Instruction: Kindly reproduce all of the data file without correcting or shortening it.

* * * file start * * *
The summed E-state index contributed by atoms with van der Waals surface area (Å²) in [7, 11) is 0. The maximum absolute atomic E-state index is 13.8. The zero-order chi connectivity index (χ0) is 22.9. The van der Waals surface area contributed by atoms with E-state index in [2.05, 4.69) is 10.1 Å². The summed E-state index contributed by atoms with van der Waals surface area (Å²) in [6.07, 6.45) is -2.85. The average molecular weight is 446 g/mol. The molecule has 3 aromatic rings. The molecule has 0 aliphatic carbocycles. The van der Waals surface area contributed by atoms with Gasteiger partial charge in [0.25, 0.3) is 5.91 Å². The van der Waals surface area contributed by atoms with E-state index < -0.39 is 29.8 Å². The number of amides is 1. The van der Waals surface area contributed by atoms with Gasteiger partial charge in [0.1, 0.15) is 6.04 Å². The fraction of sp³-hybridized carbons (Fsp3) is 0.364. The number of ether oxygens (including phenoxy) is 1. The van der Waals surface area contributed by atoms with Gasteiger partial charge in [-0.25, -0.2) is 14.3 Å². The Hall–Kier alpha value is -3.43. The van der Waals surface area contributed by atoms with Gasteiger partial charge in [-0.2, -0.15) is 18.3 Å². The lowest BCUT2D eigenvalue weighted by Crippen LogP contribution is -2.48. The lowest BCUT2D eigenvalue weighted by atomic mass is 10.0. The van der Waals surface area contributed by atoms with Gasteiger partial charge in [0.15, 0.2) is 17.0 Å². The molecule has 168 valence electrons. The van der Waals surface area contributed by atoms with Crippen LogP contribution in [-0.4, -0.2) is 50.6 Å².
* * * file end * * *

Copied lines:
The summed E-state index contributed by atoms with van der Waals surface area (Å²) in [7, 11) is 0. The maximum absolute atomic E-state index is 13.8. The zero-order chi connectivity index (χ0) is 22.9. The van der Waals surface area contributed by atoms with E-state index in [2.05, 4.69) is 10.1 Å². The summed E-state index contributed by atoms with van der Waals surface area (Å²) in [6.07, 6.45) is -2.85. The average molecular weight is 446 g/mol. The molecule has 3 aromatic rings. The molecule has 0 aliphatic carbocycles. The van der Waals surface area contributed by atoms with Gasteiger partial charge in [0.25, 0.3) is 5.91 Å². The van der Waals surface area contributed by atoms with E-state index < -0.39 is 29.8 Å². The number of amides is 1. The van der Waals surface area contributed by atoms with Gasteiger partial charge in [0.1, 0.15) is 6.04 Å². The fraction of sp³-hybridized carbons (Fsp3) is 0.364. The number of ether oxygens (including phenoxy) is 1. The van der Waals surface area contributed by atoms with Gasteiger partial charge in [-0.25, -0.2) is 14.3 Å². The Hall–Kier alpha value is -3.43. The van der Waals surface area contributed by atoms with Gasteiger partial charge in [-0.2, -0.15) is 18.3 Å². The lowest BCUT2D eigenvalue weighted by Crippen LogP contribution is -2.48. The lowest BCUT2D eigenvalue weighted by atomic mass is 10.0. The van der Waals surface area contributed by atoms with Gasteiger partial charge in [0.15, 0.2) is 17.0 Å². The molecule has 168 valence electrons. The van der Waals surface area contributed by atoms with Crippen LogP contribution in [-0.4, -0.2) is 50.6 Å².